National Geographic Kids is starting a new chapter with Explorer Academy, the first fiction series from its publishing imprint Under the Stars, which launched in February. The seven-book series targets kids ages eight to 12, blending real-world science with out-of-this-world action and adventure.
“We realized there is a huge segment of the market we were missing. No matter how exciting and fun non-fiction is, there are some kids that are just completely turned off by the idea,” says Rebecca Baines, VP and editorial director at National Geographic Kids Books. “National Geographic is in a unique position where we can layer information on top of an exciting story. Our author, Trudi Strain Trueit [Secrets of a Lab Rat], has a knack for taking real information and weaving it into a story that’s a total page-turner.”
The first book in the series, Explorer Academy: The Nebula Secret, follows a group of kids from around the world as they train to be explorers and adventurers at the academy, uncovering a mysterious organization along the way. The books cover everything from code-breaking to augmented reality.
“The information is so cool and seems fantastical, because a lot of people don’t realize the cutting-edge science and technology that we’re on the verge of, and the amazing things researchers and scientists are doing around the world,” Baines says. “The Explorer Academy series features a ‘Truth Behind’ section at the back of each book explaining the technology or scientific principles explored in the story.”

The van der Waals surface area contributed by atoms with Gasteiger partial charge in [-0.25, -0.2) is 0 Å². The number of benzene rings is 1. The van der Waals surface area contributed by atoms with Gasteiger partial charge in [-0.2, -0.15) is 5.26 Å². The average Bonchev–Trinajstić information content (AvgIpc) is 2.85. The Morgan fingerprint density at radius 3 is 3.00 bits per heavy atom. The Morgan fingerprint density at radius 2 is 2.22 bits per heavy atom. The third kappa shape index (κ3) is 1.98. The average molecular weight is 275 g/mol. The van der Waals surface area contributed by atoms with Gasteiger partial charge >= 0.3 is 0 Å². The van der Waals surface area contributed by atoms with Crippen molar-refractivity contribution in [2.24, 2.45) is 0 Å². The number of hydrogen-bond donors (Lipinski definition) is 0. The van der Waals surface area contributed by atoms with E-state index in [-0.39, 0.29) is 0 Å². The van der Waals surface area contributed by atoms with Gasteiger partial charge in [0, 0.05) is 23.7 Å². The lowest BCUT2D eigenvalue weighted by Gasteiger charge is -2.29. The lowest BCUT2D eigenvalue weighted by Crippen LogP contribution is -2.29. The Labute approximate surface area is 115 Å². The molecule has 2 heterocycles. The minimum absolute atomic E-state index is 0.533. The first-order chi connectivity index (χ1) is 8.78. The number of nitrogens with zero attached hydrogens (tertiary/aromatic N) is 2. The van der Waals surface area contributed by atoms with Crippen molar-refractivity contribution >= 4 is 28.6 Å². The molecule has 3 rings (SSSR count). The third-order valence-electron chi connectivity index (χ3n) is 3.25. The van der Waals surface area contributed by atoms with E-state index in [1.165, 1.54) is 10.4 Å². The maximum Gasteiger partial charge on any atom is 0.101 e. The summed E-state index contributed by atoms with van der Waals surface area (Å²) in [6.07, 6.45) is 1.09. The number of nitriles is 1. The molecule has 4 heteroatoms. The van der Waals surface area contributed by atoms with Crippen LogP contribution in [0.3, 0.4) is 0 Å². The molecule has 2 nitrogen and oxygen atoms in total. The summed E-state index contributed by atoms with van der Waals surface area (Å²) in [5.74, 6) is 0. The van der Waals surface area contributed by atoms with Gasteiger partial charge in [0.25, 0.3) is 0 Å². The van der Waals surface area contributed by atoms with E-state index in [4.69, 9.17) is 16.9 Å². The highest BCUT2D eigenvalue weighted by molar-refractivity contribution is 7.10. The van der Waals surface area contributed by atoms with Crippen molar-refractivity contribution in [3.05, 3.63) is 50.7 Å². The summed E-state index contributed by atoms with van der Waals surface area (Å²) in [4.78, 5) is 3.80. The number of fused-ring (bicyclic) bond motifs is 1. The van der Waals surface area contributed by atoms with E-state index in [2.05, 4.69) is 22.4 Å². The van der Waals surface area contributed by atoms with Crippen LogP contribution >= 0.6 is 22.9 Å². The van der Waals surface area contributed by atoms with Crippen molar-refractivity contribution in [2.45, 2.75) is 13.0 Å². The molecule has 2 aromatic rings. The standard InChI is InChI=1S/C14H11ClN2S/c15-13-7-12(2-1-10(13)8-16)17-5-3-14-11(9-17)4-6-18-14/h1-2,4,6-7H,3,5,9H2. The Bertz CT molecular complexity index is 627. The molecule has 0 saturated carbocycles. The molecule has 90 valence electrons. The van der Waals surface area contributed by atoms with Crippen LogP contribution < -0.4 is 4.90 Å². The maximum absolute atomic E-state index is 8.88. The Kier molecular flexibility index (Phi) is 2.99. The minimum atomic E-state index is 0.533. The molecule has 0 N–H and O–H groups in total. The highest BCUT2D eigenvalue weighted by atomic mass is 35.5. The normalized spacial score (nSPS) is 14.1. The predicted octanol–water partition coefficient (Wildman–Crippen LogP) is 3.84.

The Nebula Secret hit shelves globally on September 4, and the second book in the series—The Falcon’s Feather—will launch in spring 2019.
A new title is set to roll out every six months.
The Nebula Secret is available in 16 languages, and National Geographic Kids’ global focus is also reflected in the story itself. The characters hail from around the world, including the US, Canada, the UK, Asia and Australia.
“We’re hoping that, by focusing on these different perspectives, we’ll encourage kids to look outside their own bubble,” Baines says.
Webisodes—both on the National Geographic Kids website and YouTube—will further expand the world of the series. Characters from the books will also appear in Nat Geo’s new Ultimate Explorer family entertainment centers. The permanent interactive experiences draw on Nat Geo content through themed attractions, demonstrations and hands-on workshops. Centers recently opened in China and Mexico.
Baines says the Explorer Academy’s next chapter will include consumer products.
“We hope to expand into licensing, television and maybe a motion picture at some point,” she says. “We consider this a 360-degree property. It’s our first big attempt at that, so we’re very excited to see where we can take it.”